By Jessica McCauley
My wish list for inclusion into public education:
There is a myth floating around our society that the above skills are inherent, innate, built into our genetic code. It is true that they come naturally to us—“naturally” being whatever was modeled for us growing up. In other words, we learned how to treat our partners, our children, our family members, friends, co-workers, ad naseum, by how we were treated by our primary caregivers, and how we saw them treating each other. What is built into our genetic code is what has happened in generation upon generation in our families, and beyond that, the collective cultures they exist in. This is one of the reasons our focus this year on children who witness abuse is so very important.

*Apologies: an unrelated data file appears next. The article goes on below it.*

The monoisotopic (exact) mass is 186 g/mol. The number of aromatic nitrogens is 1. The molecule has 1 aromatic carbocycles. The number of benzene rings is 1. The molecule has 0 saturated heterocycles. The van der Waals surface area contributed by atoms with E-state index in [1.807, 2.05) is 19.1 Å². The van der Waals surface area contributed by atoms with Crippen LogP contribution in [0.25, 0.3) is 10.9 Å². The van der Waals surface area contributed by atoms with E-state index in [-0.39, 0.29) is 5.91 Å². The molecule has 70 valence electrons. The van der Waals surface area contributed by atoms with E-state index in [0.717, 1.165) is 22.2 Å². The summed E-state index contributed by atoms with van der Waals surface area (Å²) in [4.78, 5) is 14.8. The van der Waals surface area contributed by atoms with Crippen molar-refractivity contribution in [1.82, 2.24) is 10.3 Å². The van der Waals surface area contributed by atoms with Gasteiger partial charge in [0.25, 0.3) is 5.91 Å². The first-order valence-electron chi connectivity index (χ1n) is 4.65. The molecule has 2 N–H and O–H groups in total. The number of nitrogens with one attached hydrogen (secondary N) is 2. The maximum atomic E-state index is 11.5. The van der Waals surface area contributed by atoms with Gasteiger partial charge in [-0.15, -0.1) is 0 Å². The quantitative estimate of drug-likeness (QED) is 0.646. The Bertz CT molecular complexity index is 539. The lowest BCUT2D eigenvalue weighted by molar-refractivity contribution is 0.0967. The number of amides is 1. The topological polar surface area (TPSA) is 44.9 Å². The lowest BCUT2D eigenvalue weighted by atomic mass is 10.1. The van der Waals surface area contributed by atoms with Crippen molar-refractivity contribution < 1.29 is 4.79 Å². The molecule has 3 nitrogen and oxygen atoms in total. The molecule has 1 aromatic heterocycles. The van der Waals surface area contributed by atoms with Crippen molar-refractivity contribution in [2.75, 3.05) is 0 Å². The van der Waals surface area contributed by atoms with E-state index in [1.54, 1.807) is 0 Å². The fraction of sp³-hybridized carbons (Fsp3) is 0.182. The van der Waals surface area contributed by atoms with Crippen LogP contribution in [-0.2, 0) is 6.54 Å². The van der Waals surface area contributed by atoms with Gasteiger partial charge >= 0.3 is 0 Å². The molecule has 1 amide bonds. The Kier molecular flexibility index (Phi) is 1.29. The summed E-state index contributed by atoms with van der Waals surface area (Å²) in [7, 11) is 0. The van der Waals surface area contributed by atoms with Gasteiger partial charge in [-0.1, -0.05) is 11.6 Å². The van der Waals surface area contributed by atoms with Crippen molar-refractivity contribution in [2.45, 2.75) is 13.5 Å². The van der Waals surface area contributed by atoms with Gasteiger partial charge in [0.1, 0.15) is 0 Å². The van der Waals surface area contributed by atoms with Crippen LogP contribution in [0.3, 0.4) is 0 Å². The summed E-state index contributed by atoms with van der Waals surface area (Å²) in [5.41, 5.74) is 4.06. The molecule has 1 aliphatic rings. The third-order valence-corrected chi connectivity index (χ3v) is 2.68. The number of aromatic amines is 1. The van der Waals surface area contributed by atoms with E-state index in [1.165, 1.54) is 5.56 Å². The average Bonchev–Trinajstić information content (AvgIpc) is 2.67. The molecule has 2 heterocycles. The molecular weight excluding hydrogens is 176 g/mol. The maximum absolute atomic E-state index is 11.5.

Some of us may know we don’t want to do things the way our parents did. But then who do we look to? Maybe we are lucky enough to have had an aunt and uncle, a couple at our church, or neighbors who exemplify an equitable, respectful and joyful relationship. On the other hand, many of us are just floundering around wondering: What does intimacy look like? What is a “healthy” relationship and how do I go about creating one?
Read more: My Wish List for Public Education